Two rounds of severe weather possible for end of the workweek
A couple rounds of strong to severe storms will be possible in the Channel 8 viewing area as we go into the weekend.
The first round comes Thursday night. A warm front will lift north, out of Kansas, and pass through southeast Nebraska.
Behind the warm front, warm, more humid air resides. This is also where instability will be building.
Scattered showers and thunderstorms will develop on the leading edge of the warm front.
A few of these thunderstorms will have the potential to produce hail. The best chance for larger hail will be along and near the Nebraska/Kansas state line.
As for when storms will be possible, scattered showers and thunderstorms could develop anytime Thursday night along and south of U.S. 136 from Beatrice to Fairbury to Hebron to Red Cloud.
I think the best chance for strong to severe storms will be 10 p.m. to midnight.
Farther north, the threat for severe storms will quickly wane.
A few rumbles around Lincoln appear to be possible after midnight.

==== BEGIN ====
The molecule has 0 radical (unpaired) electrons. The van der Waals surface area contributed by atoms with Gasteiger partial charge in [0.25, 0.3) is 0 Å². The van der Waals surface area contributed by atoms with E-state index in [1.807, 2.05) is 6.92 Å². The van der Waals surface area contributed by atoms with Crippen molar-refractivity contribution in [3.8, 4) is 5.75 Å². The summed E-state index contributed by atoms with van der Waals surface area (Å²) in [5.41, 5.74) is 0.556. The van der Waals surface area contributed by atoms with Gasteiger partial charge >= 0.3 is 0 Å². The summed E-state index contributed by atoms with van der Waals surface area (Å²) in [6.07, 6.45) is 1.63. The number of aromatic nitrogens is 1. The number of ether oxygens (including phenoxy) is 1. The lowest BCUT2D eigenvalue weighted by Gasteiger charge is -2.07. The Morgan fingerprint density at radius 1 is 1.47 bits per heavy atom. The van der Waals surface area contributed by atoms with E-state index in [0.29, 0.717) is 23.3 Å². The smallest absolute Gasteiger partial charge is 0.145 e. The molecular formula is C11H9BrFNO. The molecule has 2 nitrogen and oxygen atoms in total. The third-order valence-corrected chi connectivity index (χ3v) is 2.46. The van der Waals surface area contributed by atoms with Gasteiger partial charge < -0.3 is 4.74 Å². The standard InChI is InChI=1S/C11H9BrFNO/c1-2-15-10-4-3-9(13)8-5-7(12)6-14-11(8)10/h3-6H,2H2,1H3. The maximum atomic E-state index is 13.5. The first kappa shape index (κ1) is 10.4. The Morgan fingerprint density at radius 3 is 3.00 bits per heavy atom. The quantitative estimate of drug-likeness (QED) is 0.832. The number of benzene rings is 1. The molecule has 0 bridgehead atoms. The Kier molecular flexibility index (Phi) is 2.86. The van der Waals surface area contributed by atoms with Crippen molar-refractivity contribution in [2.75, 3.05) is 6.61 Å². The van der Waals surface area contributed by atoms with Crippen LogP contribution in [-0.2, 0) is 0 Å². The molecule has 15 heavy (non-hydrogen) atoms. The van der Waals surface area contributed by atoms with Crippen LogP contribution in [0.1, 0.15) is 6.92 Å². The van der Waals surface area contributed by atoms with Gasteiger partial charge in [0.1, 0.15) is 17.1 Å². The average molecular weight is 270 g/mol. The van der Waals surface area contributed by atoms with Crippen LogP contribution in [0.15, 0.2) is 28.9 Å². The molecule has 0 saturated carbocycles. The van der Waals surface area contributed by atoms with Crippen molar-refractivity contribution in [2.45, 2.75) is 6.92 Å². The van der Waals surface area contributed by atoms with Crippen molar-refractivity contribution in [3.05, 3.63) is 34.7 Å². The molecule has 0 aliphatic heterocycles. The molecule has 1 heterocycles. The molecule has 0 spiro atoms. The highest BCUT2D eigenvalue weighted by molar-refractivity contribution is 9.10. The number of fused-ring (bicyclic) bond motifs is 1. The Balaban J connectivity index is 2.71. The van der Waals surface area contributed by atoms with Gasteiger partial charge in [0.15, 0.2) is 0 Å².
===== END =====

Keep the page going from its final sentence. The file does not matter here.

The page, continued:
Round two of storms will come Friday evening.
The best chance for storms will be in central and western Nebraska. I think storms should stay away from southeast Nebraska Friday.
Warm air will be in place around the state Friday afternoon. Temperatures will climb into the upper 80s in southeast Nebraska to the mid-90s in central Nebraska.
You will also notice the air becoming more humid. Dew point temperatures, the measure of low-level moisture, will climb to the lower and mid-60°s.
In fact, this will be the highest levels of low-level moisture in over six months for Lincoln.
The combination of heat and humidity will allow the atmosphere to become very unstable during the afternoon.
However, one thing is missing. A trigger.
There is nothing in place to produce thunderstorms in eastern Nebraska.
Discreet thunderstorms will be possible in central Nebraska during the evening hours. If any of these thunderstorms flare, they could produce damaging winds and large hail.
Further west, along and ahead of the cold front, a line of thunderstorms is projected to develop late Friday night. The line is expected to quickly move east after midnight.
Damaging winds and large hail will be the initial threat along the line.
As the night progresses, and the line moves into central Nebraska, the line is expected to quickly decay.
– Chief Meteorologist John Dissauer